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Minister's Column: Pentecost means making things new

Minister's Column: Pentecost means making things new

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Rev. Dixie L. Laube

Rev. Dixie L. Laube

On May 23, most main-line denominations celebrated Pentecost Sunday. For those of you who do not know what this Sunday is about, it is known as the birthday of the church.

Pentecost is celebrated 50 days after Passover and was called the Festival of Weeks, which is one of the annual festivals found in Deuteronomy 16. Jesus was crucified at Passover and he ascended 40 days after his resurrection.

Then, the Holy Spirit came 50 days after the resurrection and filled the house where the disciples and many others were gathered. It became known worldwide as the harvest of new believers – the first converts to Christianity.

Even though this day of Pentecost happened many years ago, it is and must be celebrated today. When we get stuck in our ways or patterns, we tend to backslide a bit and tend to feel as if God does not appreciate us anymore. We want to do something different, yet we are not sure how to move in that direction. Thank goodness we have something that can help us change, and that something is the Holy Spirit.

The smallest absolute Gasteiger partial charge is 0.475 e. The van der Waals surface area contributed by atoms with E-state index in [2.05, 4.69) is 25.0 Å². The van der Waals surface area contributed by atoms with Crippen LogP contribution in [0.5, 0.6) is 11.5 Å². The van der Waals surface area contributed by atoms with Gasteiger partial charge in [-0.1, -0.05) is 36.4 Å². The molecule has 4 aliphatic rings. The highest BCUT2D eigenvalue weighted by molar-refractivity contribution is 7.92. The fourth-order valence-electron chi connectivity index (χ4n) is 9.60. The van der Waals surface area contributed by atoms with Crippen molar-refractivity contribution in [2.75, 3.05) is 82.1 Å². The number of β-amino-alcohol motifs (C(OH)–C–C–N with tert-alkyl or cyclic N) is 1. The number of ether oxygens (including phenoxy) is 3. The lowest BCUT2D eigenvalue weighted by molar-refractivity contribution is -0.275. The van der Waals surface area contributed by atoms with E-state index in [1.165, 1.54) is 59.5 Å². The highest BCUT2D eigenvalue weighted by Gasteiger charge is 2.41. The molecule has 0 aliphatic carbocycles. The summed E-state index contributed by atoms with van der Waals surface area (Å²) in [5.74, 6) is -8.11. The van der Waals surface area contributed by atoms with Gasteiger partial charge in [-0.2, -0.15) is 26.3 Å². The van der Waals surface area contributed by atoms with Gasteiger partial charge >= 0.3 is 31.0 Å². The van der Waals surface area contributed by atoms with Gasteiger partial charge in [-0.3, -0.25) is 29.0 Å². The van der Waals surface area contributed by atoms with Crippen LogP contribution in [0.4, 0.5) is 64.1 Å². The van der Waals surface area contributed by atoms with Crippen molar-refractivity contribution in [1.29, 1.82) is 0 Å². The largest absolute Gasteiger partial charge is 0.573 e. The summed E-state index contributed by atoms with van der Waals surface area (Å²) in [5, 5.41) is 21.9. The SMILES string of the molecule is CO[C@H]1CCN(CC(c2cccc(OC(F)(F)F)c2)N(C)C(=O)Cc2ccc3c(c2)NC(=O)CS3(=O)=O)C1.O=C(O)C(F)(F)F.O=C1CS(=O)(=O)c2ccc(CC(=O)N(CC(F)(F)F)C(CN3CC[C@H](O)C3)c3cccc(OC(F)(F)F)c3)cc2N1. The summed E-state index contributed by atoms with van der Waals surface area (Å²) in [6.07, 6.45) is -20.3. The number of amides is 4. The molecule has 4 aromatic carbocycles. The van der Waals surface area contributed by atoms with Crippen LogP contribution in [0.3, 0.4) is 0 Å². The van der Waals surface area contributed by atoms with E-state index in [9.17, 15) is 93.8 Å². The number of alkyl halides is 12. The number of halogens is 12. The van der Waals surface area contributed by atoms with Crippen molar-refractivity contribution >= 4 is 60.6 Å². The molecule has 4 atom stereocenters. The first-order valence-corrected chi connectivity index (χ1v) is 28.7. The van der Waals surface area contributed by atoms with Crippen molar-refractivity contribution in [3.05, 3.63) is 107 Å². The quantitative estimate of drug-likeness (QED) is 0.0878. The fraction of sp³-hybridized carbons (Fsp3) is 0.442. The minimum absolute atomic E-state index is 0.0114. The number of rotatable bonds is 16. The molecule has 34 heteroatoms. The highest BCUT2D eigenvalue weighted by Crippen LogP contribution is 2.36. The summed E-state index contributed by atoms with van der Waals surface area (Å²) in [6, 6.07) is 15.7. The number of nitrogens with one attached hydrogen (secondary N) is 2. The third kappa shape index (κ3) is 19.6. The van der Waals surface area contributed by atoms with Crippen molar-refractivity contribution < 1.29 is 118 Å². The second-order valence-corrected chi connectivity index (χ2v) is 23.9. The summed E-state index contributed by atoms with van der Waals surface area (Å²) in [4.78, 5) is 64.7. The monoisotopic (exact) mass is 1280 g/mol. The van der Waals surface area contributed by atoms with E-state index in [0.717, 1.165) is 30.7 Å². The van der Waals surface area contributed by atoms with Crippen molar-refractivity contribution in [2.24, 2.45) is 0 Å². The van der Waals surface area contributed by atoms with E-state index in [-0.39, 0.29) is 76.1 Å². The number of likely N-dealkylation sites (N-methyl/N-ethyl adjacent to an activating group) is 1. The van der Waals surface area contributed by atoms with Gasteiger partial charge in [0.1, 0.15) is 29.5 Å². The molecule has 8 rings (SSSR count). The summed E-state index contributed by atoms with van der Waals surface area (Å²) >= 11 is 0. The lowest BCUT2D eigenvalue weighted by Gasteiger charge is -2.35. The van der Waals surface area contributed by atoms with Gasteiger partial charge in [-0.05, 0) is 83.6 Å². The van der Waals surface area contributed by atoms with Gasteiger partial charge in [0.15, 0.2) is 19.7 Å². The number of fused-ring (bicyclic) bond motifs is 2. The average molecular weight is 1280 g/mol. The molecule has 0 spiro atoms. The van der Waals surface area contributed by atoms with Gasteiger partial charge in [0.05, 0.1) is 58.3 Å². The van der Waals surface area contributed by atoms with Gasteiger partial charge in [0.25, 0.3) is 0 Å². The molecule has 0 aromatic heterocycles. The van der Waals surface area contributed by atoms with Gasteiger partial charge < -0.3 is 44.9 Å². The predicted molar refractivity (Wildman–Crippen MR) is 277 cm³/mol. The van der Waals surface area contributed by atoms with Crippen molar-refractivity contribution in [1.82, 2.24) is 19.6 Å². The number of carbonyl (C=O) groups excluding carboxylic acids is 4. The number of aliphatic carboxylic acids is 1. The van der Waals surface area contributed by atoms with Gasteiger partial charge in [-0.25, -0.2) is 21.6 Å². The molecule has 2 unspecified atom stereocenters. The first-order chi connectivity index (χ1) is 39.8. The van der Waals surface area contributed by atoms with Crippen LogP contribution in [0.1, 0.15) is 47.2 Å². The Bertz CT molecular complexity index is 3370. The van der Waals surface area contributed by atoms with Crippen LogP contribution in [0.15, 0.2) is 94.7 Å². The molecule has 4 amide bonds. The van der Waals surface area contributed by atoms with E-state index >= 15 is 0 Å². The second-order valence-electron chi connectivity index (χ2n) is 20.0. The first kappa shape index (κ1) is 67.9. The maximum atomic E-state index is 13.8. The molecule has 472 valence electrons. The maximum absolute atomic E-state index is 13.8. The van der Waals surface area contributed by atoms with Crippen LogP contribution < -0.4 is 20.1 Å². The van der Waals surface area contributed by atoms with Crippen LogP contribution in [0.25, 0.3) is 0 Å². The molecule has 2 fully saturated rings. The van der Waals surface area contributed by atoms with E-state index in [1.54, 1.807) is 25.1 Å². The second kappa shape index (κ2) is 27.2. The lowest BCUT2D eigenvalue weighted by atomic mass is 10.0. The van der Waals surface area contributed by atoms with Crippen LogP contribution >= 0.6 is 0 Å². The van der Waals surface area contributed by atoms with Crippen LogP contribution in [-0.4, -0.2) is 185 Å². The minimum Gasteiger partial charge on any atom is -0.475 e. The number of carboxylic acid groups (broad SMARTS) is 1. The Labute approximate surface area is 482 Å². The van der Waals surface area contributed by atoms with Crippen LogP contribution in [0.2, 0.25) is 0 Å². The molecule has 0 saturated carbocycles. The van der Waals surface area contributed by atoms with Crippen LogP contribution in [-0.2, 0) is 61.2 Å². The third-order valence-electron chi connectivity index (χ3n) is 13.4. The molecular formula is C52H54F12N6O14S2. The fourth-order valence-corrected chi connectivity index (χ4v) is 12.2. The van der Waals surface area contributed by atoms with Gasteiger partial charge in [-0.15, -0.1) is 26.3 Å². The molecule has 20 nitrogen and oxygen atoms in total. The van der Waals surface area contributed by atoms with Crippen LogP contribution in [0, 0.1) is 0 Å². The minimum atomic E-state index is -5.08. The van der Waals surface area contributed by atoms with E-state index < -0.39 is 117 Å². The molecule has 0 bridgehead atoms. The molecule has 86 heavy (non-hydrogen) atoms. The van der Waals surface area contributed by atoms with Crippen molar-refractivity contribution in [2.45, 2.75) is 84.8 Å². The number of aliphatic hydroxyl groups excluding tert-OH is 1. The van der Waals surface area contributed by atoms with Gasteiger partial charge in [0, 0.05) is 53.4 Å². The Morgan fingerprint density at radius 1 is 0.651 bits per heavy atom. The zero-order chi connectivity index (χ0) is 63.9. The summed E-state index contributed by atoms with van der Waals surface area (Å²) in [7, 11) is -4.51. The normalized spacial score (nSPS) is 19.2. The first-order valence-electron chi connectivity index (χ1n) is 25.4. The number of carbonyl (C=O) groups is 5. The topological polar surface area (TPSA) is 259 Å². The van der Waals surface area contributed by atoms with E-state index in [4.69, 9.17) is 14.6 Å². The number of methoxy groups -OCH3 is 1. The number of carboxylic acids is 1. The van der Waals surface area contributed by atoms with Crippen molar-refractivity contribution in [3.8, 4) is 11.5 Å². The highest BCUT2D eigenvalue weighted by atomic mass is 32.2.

When we turn ourselves to God, He sends the Holy Spirit to fill us and guide us to that new and different way. Yes, it sure can be a scary step, though if listening intently to what and where It is guiding, the new way can be an amazing journey.

After a year of pandemic life, there have been many questions about what will life look like after? Are we being asked to go back to what we were doing or are we being asked to change and do something different?

The whole meaning of Pentecost is to make things new, to do something that might not be what was normal for you. We have had a year to contemplate that and already it seems as if we are longing for the normal to return. The question there is was it really working for us? Someone asked me during the pandemic if God was teaching us a lesson with this or was the pandemic an evil conspiracy.

Well, honestly, I am not sure which way to answer; however, I would like to believe God was and still is trying to speak to those of us who are listening. And, He is wanting us to change or do something different.

Now, what that different is, I am not sure. I would say it is for each of us to figure that out. As far as the church setting, that too, would be something for each of the church bodies to figure out.

Maybe re-evaluating everything that we have done in the past and seeing what fruits of the spirit were truly being upheld, is one way to do that. And maybe another way is to lean into one or two amazing ministries that the whole body can do together and do it well.

Blessings to all, as we make things new and learn together.

Rev. Dixie Laube is pastor at Osage UCC and Eden Presbyterian Church. She can be reached at 612-812-7942.


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